Yes, how ironic for the US forces - they would surely prefer long-range combat and "clinical" killing. It's an interesting point, isn't it, as the superpower wages a war of colonial conquest on impoverished Third World streets? Davies continues:
"But the swift progress of this operation has been at a cost. Even before today's street battles, ten American soldiers had been killed, more than 40 marines and their Iraqi allies wounded. There are no accurate figures on the number of militants dead, or civilian casualties."
Throughout the whole report, these are the words we have been waiting for, and there are three of them: "or civilian casualties". Nothing more was said on the matter.
Are we to understand, then, that because there are no +accurate+ figures, the issue need not be discussed at all? Are we to understand that it is enough to drool over Buffalos, Packbots, tank attacks on Highway 10, how the marines are "going in", without discussing the fate of the innocent human beings being slaughtered in this city? Is this a human response to the assault on Fallujah? Is this even sane? Has there been any sense in TV reporting that this killing is, in fact, illegal?
After seeing ITV's earlier lunchtime news, we had written to the editor and director of the programme on the same day. This is what we sent:
Dear Nick Rabin and Jane Thompson
Paul Davies' claim on today's ITV lunchtime news that "there is no word yet of civilian casualties" in Fallujah is incorrect. The UN's IRIN agency [United Nations Integrated Regional Information Network] channelled this report from Red Crescent today:
IRAQ: Medical needs massive in Fallujah - Red Crescent
FALLUJAH, 10 November (IRIN) - Twenty doctors along with dozen of Iraqis were killed by a US air strike on a government clinic on Tuesday in the centre of Fallujah, 60 km west of Baghdad according to Dr Sami al-Jumaili, who survived the strike.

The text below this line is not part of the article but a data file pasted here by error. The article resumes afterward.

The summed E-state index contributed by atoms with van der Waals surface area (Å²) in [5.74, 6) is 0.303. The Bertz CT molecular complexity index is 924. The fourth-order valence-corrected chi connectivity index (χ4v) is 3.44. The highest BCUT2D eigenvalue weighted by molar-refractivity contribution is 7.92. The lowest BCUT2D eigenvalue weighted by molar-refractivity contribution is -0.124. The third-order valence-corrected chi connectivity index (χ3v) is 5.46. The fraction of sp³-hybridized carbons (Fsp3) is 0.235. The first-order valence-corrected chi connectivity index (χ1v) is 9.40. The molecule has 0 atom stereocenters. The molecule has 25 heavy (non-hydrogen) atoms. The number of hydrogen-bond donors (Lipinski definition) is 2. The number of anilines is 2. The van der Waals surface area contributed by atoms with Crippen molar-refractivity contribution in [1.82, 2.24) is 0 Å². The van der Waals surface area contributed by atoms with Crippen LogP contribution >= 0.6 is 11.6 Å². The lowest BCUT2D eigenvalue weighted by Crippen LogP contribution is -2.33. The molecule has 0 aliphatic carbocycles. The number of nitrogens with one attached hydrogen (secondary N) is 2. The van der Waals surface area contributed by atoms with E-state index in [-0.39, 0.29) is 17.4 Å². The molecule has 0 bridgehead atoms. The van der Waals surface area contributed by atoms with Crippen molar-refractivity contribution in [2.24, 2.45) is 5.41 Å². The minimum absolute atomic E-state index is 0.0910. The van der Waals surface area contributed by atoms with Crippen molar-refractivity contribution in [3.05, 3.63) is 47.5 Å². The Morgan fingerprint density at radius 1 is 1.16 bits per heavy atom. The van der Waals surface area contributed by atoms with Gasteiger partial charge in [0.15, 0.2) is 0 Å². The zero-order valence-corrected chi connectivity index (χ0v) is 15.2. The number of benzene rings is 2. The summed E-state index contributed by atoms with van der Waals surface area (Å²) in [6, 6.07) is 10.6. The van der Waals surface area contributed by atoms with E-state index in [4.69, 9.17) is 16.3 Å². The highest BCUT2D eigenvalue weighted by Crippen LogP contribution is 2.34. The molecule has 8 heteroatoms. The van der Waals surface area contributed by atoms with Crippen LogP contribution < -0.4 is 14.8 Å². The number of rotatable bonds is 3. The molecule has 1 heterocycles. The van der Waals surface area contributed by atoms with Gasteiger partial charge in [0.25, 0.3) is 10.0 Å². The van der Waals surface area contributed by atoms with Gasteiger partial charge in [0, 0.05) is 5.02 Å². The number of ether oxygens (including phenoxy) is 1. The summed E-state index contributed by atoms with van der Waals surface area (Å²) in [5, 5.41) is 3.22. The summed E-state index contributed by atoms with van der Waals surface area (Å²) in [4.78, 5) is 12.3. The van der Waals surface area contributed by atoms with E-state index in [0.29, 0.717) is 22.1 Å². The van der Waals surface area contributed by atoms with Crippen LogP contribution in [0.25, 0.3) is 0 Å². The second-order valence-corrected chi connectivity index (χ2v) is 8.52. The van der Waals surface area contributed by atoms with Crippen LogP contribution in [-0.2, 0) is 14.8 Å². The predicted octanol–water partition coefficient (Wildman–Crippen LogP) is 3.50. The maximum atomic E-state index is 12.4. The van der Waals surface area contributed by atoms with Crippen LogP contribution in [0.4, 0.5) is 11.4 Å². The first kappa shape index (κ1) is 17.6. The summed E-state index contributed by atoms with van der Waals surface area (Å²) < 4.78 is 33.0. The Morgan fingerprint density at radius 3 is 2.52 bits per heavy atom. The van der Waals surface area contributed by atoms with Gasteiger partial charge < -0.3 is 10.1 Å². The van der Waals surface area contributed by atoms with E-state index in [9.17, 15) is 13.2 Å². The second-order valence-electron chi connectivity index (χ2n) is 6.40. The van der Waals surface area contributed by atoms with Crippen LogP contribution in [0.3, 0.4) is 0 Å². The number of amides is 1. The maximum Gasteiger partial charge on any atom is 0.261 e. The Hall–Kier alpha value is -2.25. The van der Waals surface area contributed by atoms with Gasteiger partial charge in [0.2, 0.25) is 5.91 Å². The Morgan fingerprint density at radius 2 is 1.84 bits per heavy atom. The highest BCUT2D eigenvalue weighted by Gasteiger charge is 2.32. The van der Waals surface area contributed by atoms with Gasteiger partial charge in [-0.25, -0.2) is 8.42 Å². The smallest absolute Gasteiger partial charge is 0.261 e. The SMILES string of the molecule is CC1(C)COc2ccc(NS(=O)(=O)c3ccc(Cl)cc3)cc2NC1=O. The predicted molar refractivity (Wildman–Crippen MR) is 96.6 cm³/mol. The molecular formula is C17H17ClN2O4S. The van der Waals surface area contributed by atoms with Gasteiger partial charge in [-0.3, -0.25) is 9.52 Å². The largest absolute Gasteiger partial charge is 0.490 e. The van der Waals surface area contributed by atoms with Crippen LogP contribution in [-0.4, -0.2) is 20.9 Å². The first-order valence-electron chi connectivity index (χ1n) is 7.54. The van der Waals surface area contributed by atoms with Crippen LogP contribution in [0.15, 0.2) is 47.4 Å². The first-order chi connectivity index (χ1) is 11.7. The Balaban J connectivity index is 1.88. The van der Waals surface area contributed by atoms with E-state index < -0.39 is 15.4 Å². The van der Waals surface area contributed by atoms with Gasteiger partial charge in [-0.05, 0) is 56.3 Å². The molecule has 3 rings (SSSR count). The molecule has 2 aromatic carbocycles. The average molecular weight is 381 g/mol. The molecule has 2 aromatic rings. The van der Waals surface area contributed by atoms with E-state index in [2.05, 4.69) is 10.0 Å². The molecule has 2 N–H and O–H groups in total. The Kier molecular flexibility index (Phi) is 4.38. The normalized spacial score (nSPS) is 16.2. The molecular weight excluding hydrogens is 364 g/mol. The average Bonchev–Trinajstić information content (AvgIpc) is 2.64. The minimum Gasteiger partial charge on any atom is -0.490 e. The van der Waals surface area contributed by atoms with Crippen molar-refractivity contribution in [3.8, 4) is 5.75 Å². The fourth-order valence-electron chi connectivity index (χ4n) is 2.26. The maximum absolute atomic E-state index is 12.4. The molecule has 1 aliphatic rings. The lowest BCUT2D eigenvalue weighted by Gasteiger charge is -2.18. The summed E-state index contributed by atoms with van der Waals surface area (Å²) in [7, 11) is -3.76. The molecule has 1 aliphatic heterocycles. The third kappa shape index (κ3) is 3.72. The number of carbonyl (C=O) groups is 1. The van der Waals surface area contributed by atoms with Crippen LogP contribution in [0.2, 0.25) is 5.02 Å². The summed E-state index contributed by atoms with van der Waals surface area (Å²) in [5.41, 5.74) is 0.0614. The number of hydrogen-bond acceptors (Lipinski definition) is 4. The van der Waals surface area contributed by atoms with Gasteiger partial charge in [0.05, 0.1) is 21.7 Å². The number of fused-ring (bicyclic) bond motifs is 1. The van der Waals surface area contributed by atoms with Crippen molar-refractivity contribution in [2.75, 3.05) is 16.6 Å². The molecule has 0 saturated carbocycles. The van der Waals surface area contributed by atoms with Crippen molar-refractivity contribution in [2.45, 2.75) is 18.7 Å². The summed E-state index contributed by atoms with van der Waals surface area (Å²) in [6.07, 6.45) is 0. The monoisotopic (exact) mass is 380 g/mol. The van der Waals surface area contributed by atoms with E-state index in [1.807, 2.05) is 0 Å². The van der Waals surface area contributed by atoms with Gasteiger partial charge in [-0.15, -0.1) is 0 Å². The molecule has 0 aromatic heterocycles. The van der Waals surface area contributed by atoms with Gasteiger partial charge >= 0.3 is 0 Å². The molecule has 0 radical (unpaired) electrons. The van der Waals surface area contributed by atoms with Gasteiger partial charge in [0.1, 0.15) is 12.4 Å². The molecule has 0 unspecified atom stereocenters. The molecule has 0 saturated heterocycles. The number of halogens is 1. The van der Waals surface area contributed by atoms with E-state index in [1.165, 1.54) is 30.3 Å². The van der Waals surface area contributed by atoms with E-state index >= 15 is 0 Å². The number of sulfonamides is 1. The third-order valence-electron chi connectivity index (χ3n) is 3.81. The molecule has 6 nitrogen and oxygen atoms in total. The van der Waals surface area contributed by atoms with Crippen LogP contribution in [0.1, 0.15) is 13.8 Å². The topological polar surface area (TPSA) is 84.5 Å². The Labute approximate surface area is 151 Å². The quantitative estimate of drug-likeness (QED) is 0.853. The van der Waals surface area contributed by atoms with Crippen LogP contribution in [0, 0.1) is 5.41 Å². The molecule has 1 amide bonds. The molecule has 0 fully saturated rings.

"In the early morning the US attacked the clinic, a place that we were using for treating the injured people in the city. A girl and ten-year-old boy, I really don't know if they want to tackle the insurgents or the innocent civilians from the city," al-Jumaili told IRIN.
According to the health worker, the building was one of three community clinics that had been receiving civilians wounded since the assault on the city by US and Iraqi troops to destroy insurgents began on Monday. He said that the clinic was already running out from medicines and the only ambulance that was left in the city had also been hit by US fire.
People in the town say that hundred of houses have also been destroyed and other says that they are running out water and food, adding that shops and markets have been closed and there is no place to source food. Civilians are fearful that if they go out they could be targeted by US troops, now controlling much of the north and centre of the city.
Water and electricity had also been cut off since Sunday, and doctors say that together with the chronic lack of supplies, there is not a single surgeon in the city. Without electricity medical staff cannot keep blood refrigerated. Communication has also difficult, with telephones working only sporadically."
Not a word of this, or material like it, appeared on ITV on November 10.
ITV's evening news (18:30) continued to limit itself to the three words: "or civilian casualties". The late news (22:30) included additional combat footage, but the three words remained.